10:35 AM      Panel Discussion - Question and Answer
11:00 AM      Adjourn

Educational sessions offer CEUs for Pesticide Applicators and CCAs.

The Learning Zone - This year the Learning Zone has been expanded to more than 10 zones to offer even more opportunities for testing your knowledge while having fun AND earning CEUs.

The Water Management/Water Quality zone will emphasize groundwater and surface water contamination using soil profile models to demonstrate how contamination occurs.  Learn what BMPs can be implemented to minimize or prevent problems.

Four separate zones will provide growers with a chance to identify various insect and disease pests that attack citrus and vegetable crops.

In two zones, growers will be able to test their ability to differentiate between nutritional, physiological and herbicide disorders of citrus and vegetable crops.  Diagnose various post harvest disorders on fruits and vegetables with a hands-on approach to controlling these problems before they happen.

Observe nematode specimens and learn to identify damage to crops, plus learn what control or management strategies are available and how they are properly used and why.

Live weed specimens at different growth stages from seedling to mature will be available for growers to test their ability to identify common weeds found in citrus and vegetable production.

Growers will also learn how to access various knowledge bases on CD and on the Internet, such as the Whitefly knowledge base, Citrus CD, Production Guides, etc.,  in order to answer specific questions related to citrus and vegetable production.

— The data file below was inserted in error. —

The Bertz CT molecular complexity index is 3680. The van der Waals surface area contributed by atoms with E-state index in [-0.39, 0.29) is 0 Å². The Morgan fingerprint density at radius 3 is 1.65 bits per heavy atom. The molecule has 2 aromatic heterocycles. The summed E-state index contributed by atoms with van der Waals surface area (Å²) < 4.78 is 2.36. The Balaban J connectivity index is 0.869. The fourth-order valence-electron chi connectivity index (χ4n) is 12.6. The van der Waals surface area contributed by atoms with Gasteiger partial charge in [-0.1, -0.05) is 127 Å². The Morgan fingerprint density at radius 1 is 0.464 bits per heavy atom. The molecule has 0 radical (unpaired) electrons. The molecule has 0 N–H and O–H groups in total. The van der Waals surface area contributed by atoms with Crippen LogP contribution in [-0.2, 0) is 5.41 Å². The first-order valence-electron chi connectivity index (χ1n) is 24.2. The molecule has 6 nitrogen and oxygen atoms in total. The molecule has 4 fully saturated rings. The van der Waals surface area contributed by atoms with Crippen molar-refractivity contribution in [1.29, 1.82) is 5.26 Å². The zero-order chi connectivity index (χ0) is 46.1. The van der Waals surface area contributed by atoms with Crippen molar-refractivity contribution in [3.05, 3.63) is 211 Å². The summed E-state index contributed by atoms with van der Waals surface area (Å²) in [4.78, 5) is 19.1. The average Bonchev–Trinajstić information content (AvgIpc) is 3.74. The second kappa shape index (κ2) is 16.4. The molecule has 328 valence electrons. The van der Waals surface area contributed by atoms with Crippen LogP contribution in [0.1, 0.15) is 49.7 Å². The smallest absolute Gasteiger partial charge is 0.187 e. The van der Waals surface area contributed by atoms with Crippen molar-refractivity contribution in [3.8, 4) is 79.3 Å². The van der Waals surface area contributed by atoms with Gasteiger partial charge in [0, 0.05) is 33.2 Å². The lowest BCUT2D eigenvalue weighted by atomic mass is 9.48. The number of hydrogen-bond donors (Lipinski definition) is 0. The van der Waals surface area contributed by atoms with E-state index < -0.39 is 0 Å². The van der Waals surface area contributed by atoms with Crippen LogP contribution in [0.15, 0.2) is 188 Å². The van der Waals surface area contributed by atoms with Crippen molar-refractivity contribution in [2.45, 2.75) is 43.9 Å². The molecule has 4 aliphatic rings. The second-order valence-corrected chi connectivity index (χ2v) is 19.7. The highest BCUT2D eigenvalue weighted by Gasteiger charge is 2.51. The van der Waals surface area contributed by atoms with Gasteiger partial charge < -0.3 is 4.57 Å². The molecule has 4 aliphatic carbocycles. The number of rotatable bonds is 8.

For each zone successfully completed, participants can earn 0.5 CEUs for renewing Pesticide or CCA Licenses.

The Learning Zone Topics
Water Management/Water Quality
Citrus Insects
Citrus Diseases
Vegetable Insects
Vegetable Diseases
Nutritional/Physiological/Herbicide Disorders
Postharvest Disorders
Weed ID
Computer Applications

Credits for CCA and CEU will be offered at each zone
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Corn and Potato 
Registrations Granted 
Dow AgroSciences has received Section 3 supplement labeling for SpinTor 2SC Naturalyte (Spinosad, marketed as “Success” in the west) insecticide on sweet corn and tuberous and corm vegetables, such as potatoes, sweetpotatoes, yams, and artichokes.  The chemical received expedited review by EPA for registration under the reduced Risk Pesticide Program.  At presstime, registration for Success in California was pending.

Spinosad works through contact, ingestion, and as an ovicid.  It is effective on a range of pest, including Colorado potato beetle, European corn borer, corn earworm, armyworms, and loopers.  Its mode of action is not cross-resistant with existing insecticides, making it useful in manageing resistance.

Dow AgroSciences received the 1999 Presidential Green Chemistry Challenge award for Spinosad.  The award recognizes technologies that incorporate the principals of green chemistry into chemical design, manufacture, and use.
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Confirm for Use on Vegetables